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Range of Motion of Standard and High-Flexion Posterior Stabilized Total Knee ProsthesesA Prospective, Randomized Study
Young-Hoo Kim, MD1; Keun-Soo Sohn, MD1; Jun-Shik Kim, MD1
1 The Joint Replacement Center of Korea at Ewha Womans University Dong Dae Mun Hospital, 70, ChongRo 6-Ga, ChongRo-Gu, Seoul 110-783, South Korea. E-mail address for Y.-H. Kim: younghookim@ewha.ac.kr
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Investigation performed at The Joint Replacement Center of Korea, Ewha Womans University College of Medicine, Seoul, South Korea

The Journal of Bone and Joint Surgery, Incorporated
J Bone Joint Surg Am, 2005 Jul 01;87(7):1470-1475. doi: 10.2106/JBJS.D.02707
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Background: The restoration of posterior femoral translation has been shown to be an important factor in enhancing knee flexion after total knee arthroplasty. The purpose of this study was to compare the ranges of motion associated with standard and high-flexion posterior stabilized total knee prostheses in patients managed with simultaneous bilateral total knee arthroplasty.

Methods: Fifty patients (mean age, sixty-eight years) received a standard fixed-bearing knee prosthesis in one knee and a high-flexion fixed-bearing knee prosthesis in the contralateral knee. Two patients were men, and forty-eight were women. At a mean of 2.1 years postoperatively, the patients were assessed clinically and radiographically with use of the knee-rating systems of the Knee Society and The Hospital for Special Surgery.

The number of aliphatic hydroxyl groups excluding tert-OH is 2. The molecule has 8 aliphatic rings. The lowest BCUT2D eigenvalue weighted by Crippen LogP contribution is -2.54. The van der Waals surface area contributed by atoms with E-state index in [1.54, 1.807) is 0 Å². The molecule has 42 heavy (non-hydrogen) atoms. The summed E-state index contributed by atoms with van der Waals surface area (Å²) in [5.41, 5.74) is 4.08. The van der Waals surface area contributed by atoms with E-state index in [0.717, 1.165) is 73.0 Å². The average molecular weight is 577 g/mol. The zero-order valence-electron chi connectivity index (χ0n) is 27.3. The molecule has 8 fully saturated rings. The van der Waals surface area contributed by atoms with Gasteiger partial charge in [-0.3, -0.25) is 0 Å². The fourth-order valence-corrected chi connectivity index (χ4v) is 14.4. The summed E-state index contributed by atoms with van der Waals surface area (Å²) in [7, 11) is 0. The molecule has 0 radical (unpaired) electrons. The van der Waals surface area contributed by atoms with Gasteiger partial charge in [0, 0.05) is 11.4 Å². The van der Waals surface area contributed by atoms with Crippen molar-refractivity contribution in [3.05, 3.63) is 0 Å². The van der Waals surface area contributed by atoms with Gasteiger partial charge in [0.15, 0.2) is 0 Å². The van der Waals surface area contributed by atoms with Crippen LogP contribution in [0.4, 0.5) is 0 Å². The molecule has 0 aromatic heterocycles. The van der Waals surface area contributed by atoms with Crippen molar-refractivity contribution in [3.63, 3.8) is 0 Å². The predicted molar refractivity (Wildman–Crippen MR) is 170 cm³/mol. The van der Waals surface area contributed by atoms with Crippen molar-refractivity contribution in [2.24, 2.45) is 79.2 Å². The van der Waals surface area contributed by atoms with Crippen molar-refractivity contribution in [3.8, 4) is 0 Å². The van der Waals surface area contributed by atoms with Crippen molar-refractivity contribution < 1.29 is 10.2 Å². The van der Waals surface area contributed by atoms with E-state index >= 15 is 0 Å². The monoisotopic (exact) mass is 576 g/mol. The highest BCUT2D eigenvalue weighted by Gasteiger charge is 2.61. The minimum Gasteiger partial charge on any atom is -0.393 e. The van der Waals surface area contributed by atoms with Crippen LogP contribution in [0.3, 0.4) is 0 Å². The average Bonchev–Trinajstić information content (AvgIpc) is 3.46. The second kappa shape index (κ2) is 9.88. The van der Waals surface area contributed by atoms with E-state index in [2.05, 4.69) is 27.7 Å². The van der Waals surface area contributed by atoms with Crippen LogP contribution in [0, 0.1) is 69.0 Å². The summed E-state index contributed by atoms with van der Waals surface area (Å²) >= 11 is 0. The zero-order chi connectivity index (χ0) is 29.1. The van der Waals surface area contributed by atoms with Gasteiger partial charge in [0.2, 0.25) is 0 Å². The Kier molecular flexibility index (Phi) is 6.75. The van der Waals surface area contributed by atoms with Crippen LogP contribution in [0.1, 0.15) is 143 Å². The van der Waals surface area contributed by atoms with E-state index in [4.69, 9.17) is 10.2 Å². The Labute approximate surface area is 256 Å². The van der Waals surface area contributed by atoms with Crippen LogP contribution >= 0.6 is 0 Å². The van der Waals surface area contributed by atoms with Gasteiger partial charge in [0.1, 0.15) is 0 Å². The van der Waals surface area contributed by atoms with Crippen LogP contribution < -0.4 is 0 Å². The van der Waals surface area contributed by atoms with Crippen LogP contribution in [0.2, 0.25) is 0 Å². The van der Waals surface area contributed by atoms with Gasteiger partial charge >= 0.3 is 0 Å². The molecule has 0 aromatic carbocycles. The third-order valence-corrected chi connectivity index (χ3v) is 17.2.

Results: The mean postoperative Hospital for Special Surgery knee score was 90 points for the knees treated with the standard fixed-bearing prosthesis and 89.4 points for those treated with the high-flexion prosthesis. At the time of the final follow-up, the knees with the standard prosthesis had a mean range of motion of 135.8° (range, 105° to 150°) and those with a high-flexion prosthesis had a mean range of motion of 138.6° (range, 105° to 150°) (p = 0.41). No knee had aseptic loosening, revision, or osteolysis.

Conclusions: After a minimum duration of follow-up of two years, we found no significant differences between the groups with regard to range of motion or clinical and radiographic parameters, except for posterior femoral condylar offset.

Level of Evidence: Therapeutic Level II. See Instructions to Authors for a complete description of levels of evidence.

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    These activities have been planned and implemented in accordance with the Essential Areas and policies of the Accreditation Council for Continuing Medical Education (ACCME) through the joint sponsorship of the American Academy of Orthopaedic Surgeons and The Journal of Bone and Joint Surgery, Inc. The American Academy of Orthopaedic Surgeons is accredited by the ACCME to provide continuing medical education for physicians.
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